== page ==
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Putting ‘#BLM’ in Your Twitter Bio Doesn’t Make You an Ally: Here’s how to be One

Written by Elana Banks

News Op-Ed

Far too often, non-black People don’t equate allyship with action. They are unaware of what the BLM Movement means, and how they can take action. When it comes to something as action-driven as Black Lives Matter, it is so extremely crucial that its participants walk the walk, and not just talk the talk. And I’m here to tell you how.

Firstly, you must know what you’re actually fighting for. It’s pointless to blindly believe in something. In the years following its origin, Black Lives matter has evolved into an organization that dedicates itself to creating a world free of anti-blackness, where every Black person has the social, economic, and political power to thrive, as quoted on their website (Black Lives Matter).  This isn’t to say that the people of all other races and ethnicities do not deserve to do the same. In fact, the organization “works vigorously for freedom and justice for Black people and, by extension, all people” In a world where Black people have been and still are treated so poorly, is it not fair that we demand equitable socio-economic opportunities? Furthermore, people still consider Black Lives Matter to be some sort of ‘white hate group’, no matter how much that statement is directly refuted by the organization itself through words and actions. To put it simply, Black Lives Matter is anything but a hate group.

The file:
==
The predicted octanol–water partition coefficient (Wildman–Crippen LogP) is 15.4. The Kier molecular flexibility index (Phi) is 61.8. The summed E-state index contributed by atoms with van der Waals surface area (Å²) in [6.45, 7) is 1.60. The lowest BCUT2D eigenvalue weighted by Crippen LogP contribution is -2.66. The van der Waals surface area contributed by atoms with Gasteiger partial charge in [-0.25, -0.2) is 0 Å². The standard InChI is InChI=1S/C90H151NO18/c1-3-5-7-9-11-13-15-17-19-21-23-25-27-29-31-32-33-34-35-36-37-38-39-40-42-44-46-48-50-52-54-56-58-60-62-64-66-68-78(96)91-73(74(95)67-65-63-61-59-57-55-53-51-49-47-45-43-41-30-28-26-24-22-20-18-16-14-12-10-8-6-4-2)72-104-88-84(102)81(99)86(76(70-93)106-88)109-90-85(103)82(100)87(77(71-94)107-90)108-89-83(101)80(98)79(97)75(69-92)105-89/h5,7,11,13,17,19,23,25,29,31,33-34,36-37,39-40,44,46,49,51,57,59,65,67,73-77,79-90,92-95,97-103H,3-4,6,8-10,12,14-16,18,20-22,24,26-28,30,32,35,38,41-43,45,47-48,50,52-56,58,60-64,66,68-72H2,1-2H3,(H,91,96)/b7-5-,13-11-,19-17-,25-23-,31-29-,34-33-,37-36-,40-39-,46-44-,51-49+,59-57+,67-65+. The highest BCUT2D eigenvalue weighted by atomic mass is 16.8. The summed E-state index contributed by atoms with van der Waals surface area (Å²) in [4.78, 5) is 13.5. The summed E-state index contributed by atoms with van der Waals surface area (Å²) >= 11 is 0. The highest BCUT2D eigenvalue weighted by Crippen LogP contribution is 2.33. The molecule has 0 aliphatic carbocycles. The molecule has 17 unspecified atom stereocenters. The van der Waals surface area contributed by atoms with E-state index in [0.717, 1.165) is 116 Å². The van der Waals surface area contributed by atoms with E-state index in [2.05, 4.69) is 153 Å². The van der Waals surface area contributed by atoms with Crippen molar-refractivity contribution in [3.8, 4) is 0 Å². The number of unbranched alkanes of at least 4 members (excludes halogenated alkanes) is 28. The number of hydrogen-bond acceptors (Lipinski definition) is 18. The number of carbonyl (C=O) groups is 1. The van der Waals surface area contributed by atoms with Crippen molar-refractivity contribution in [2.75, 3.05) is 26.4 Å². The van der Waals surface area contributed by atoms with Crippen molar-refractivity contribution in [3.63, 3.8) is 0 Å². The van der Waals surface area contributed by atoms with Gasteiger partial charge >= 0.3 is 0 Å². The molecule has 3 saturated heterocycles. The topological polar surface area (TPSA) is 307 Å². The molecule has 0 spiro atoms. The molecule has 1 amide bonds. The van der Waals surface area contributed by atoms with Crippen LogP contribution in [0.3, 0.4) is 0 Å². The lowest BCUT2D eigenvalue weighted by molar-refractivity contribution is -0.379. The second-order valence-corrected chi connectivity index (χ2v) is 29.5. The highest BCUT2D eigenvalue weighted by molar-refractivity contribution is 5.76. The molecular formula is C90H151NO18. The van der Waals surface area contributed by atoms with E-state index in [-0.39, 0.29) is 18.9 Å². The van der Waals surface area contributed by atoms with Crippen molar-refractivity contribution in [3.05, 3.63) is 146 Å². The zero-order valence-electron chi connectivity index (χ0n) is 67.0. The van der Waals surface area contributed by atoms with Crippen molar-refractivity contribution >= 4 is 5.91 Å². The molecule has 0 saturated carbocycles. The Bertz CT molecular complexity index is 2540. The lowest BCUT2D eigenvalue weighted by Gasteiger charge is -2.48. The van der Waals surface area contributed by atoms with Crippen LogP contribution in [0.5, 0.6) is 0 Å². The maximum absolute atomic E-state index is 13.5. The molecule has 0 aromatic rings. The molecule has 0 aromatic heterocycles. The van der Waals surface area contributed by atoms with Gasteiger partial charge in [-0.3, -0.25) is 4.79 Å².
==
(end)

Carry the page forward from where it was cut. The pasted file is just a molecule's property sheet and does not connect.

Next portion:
White people, please refrain from making this movement about you. Your perhaps genuine, but shallow belief in this organization is not for your benefit alone, nor is it a costume for you to wear in order to garner attention or approval. There is no subsection of the organization that’s dedicated to giving white people accolades for being decent human beings. If you’re going to stand with the organization, understand its multifaceted mission. This movement is, at its root, about Black people. You stand alongside us, not in front of us, and you are certainly not in any position to speak over us.

I’m still addressing my white allies when I say: remain aware of your privilege. This ties into my previous point in the sense that you cannot play the victim. Realize that you do in fact hold a platform solely because of your race.  Don’t claim that the organization is exclusionary, merely because it is not structured for the benefit of white people, as most things are. Your collaboration is, of course, wanted. There are so many ways to take action without crossing any lines. For instance, let’s say you overhear your friend voice damaging beliefs and stereotypes about Black people. Call them out. Correct them. Create controversy if you must. Educate people. Don’t be passive, because passive behavior is unfortunately powerful and effective. Be a part of the discontinuation of a harmful belief system. This article, is of course, not a rigid step-by-step guide on how to be an ally. There is, in fact, no single way to be an ally, and there are of course plenty of other ways to take action in your everyday lives. But, as a member of the oppressed demographic, I behoove you to be a part of the change. Sacrificing your comfort and security to make way for change is necessary. Assist us in ushering out hate and eliminating complicitness.

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